I don’t think I’ve gone out with anyone from a dating app that I knew deep down was someone I wanted to meet, but I did it anyways because “you never knooowwww”, so I put myself out there and then I was never surprised when I didn’t want a second date. So why do I keep torturing myself with wasted nights out all in the hopes that I’ll find the “tall, dark and handsome, with a great sense of humour” needle in a haystack?

I have a life that I’m happy with. I have a nice, decently-sized apartment in a nice neighbourhood midtown with plenty of bars, shops, and entertainment nearby – which you’ll know is a win if you know anything about Toronto’s housing market. My commute to work isn’t the worst. I have a doting dog who keeps me busy and full of snuggles. I have a great job that pays me enough and gives me enough time off to do the things I love. I have ambition to keep growing in and building my career. I live close to my family and get to spend time with them. I have an amazing network of friends across the country. I can travel when I want (kind of… dog), I can move if I want, I don’t have to think about anyone else if I quit my job, or spend a whole paycheck on clothing, or stay out way later than planned at dinner with friends.

So what is seemingly missing, then? That “person” to spend my time with. The time that I’m not doing all those other things that fulfill my life. Or, the times that I am, but want to have someone I love to join me in them. It’s the every day moments, the in-between, the big life moments, the mundane, the little things. It’s when I’m participating in a life that I love alone, that I feel having a “person” by my side to build and enjoy that life with, is what I’m meant to want. It’s the human condition to want connection and company.

Now don’t mistake this for loneliness, because I don’t feel lonely. It comes back to the argument that Shani poses in her article and the entire school of thought she’s trying to fight against with her words. We live in a society that dictates “coupling” as the norm/the goal, and being single as the one thing you want to avoid most in adult life. But why?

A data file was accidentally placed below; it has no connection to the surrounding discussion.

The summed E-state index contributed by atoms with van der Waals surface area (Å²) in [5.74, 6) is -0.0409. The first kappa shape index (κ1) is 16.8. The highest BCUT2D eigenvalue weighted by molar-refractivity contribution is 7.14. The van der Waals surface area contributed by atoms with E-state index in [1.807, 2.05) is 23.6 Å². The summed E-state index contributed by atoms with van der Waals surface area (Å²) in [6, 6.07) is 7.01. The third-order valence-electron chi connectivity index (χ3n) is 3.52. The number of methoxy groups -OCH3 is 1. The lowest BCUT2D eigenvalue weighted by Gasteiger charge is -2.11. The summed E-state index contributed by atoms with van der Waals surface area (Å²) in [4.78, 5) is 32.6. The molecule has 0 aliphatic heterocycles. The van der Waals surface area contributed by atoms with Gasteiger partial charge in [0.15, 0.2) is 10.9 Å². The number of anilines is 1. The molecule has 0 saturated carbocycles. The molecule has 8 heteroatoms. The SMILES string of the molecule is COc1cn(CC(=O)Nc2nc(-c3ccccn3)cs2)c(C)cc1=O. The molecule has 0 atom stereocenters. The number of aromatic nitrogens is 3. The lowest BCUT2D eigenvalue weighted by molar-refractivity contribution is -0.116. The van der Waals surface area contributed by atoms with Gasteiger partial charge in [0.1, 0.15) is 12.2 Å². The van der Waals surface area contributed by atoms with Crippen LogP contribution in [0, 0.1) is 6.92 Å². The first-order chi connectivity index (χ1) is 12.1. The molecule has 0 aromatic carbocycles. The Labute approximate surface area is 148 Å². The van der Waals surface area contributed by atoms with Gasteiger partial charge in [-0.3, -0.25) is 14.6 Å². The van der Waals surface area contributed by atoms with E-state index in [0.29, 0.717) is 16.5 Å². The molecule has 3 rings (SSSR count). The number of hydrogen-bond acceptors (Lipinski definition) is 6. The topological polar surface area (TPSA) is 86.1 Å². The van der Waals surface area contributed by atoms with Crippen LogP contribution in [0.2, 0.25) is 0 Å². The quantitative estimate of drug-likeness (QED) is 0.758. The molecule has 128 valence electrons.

I don’t know if I want to get married. I don’t know if I want to have kids. Two very good reasons to couple up, if that’s what you want. I’ve always said that (I think) I’ll know the answers to these questions once I meet the person that I want to build that version of a life with. But in absence of knowing/wanting at least these things for certain, it really begs the question: what is driving me to want to abandon my single status so badly, when my life is pretty fulfilling?

Perhaps it’s because my friends are slowly pairing up, getting married, having kids. You get a sense of FOMO, wishing you had kids that could grow up with their kids, because that’s what you see in the movies. In the early days of those pair-ups, you lose the crew that you used to rely on for the every day, little things: the weekly brunches rehashing the night before, lazy Sundays on the couch watching movies, day trips out of the city, Saturday nights drinking wine and ordering in… eventually they start doing those things with their “person”. Real life doesn’t continue on forever as an episode of Sex and the City.

I’m perfectly content to do these things on my own, or as the third or fifth wheel, but when I think about a lifetime of doing it that way, I get sad. And is this because I’m actually sad, or is it because I’m conditioned to think my life isn’t complete if I’m always the third wheel? Or, is it that the older I get the more I realize that my biological clock is ticking, so the proverbial clock on it being my choice whether or not to have kids is running out?

These are questions I still haven’t answered, but I think in the meantime it’s time to ditch the apps and the feeling of failure every time I don’t open one, or every time I don’t act on a match. Ditch the forced connections and the wasted time, just live my life as I want to, and know that someday the connection will come, organically, when it’s meant to. If it’s meant to.